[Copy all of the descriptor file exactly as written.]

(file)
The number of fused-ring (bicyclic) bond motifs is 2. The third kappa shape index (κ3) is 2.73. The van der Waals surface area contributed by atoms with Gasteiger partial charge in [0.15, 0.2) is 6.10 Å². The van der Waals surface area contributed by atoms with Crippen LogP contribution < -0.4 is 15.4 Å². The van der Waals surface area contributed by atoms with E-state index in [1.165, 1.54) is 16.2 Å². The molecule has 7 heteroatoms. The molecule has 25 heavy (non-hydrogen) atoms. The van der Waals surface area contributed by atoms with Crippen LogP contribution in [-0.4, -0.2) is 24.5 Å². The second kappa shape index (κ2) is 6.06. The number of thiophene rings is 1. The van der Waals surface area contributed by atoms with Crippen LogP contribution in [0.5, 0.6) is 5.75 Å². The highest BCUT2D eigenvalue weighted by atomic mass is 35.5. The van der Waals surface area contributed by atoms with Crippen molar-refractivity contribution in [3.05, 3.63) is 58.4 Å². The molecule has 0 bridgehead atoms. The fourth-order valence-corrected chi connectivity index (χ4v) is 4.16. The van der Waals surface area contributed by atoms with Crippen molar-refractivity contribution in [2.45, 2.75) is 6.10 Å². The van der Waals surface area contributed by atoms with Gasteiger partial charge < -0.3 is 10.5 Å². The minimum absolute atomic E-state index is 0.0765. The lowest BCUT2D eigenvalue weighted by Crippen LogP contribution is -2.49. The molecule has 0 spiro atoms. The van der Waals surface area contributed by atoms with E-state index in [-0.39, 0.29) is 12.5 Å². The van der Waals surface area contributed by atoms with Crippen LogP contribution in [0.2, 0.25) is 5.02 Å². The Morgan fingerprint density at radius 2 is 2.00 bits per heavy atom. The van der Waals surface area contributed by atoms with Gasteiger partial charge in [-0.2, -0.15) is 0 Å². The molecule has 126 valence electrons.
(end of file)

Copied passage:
The number of fused-ring (bicyclic) bond motifs is 2. The third kappa shape index (κ3) is 2.73. The van der Waals surface area contributed by atoms with Gasteiger partial charge in [0.15, 0.2) is 6.10 Å². The van der Waals surface area contributed by atoms with Crippen LogP contribution < -0.4 is 15.4 Å². The van der Waals surface area contributed by atoms with E-state index in [1.165, 1.54) is 16.2 Å². The molecule has 7 heteroatoms. The molecule has 25 heavy (non-hydrogen) atoms. The van der Waals surface area contributed by atoms with Crippen LogP contribution in [-0.4, -0.2) is 24.5 Å². The second kappa shape index (κ2) is 6.06. The number of thiophene rings is 1. The van der Waals surface area contributed by atoms with Crippen LogP contribution in [0.5, 0.6) is 5.75 Å². The highest BCUT2D eigenvalue weighted by atomic mass is 35.5. The van der Waals surface area contributed by atoms with Crippen molar-refractivity contribution in [3.05, 3.63) is 58.4 Å². The molecule has 0 bridgehead atoms. The fourth-order valence-corrected chi connectivity index (χ4v) is 4.16. The van der Waals surface area contributed by atoms with Crippen molar-refractivity contribution in [2.45, 2.75) is 6.10 Å². The van der Waals surface area contributed by atoms with Gasteiger partial charge < -0.3 is 10.5 Å². The minimum absolute atomic E-state index is 0.0765. The lowest BCUT2D eigenvalue weighted by Crippen LogP contribution is -2.49. The molecule has 0 spiro atoms. The van der Waals surface area contributed by atoms with E-state index in [-0.39, 0.29) is 12.5 Å². The van der Waals surface area contributed by atoms with Crippen LogP contribution in [0.2, 0.25) is 5.02 Å². The Morgan fingerprint density at radius 2 is 2.00 bits per heavy atom. The van der Waals surface area contributed by atoms with Gasteiger partial charge in [-0.2, -0.15) is 0 Å². The molecule has 126 valence electrons.